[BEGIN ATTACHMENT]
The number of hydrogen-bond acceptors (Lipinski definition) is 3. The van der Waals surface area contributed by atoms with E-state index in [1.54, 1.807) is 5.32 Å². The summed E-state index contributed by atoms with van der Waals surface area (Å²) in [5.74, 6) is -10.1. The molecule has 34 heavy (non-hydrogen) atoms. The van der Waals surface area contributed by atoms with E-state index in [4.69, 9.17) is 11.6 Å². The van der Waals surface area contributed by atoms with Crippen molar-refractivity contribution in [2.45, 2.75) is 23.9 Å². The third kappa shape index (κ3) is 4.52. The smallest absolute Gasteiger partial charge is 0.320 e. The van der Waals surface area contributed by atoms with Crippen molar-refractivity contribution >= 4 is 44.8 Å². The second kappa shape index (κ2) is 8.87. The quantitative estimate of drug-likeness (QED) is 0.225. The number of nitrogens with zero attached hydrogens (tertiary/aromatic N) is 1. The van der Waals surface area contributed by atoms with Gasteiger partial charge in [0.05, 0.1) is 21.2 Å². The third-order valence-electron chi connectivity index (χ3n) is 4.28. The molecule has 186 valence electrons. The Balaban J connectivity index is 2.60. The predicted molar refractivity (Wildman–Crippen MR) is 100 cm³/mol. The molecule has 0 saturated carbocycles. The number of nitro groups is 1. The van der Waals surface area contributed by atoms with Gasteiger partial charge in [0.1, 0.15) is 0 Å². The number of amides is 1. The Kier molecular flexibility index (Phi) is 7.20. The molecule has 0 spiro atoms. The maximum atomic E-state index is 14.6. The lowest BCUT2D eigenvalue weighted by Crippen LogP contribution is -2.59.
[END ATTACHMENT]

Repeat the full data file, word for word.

The number of hydrogen-bond acceptors (Lipinski definition) is 3. The van der Waals surface area contributed by atoms with E-state index in [1.54, 1.807) is 5.32 Å². The summed E-state index contributed by atoms with van der Waals surface area (Å²) in [5.74, 6) is -10.1. The molecule has 34 heavy (non-hydrogen) atoms. The van der Waals surface area contributed by atoms with E-state index in [4.69, 9.17) is 11.6 Å². The van der Waals surface area contributed by atoms with Crippen molar-refractivity contribution in [2.45, 2.75) is 23.9 Å². The third kappa shape index (κ3) is 4.52. The smallest absolute Gasteiger partial charge is 0.320 e. The van der Waals surface area contributed by atoms with Crippen molar-refractivity contribution >= 4 is 44.8 Å². The second kappa shape index (κ2) is 8.87. The quantitative estimate of drug-likeness (QED) is 0.225. The number of nitrogens with zero attached hydrogens (tertiary/aromatic N) is 1. The van der Waals surface area contributed by atoms with Gasteiger partial charge in [0.05, 0.1) is 21.2 Å². The third-order valence-electron chi connectivity index (χ3n) is 4.28. The molecule has 186 valence electrons. The Balaban J connectivity index is 2.60. The predicted molar refractivity (Wildman–Crippen MR) is 100 cm³/mol. The molecule has 0 saturated carbocycles. The number of nitro groups is 1. The van der Waals surface area contributed by atoms with Gasteiger partial charge in [0.1, 0.15) is 0 Å². The number of amides is 1. The Kier molecular flexibility index (Phi) is 7.20. The molecule has 0 spiro atoms. The maximum atomic E-state index is 14.6. The lowest BCUT2D eigenvalue weighted by Crippen LogP contribution is -2.59.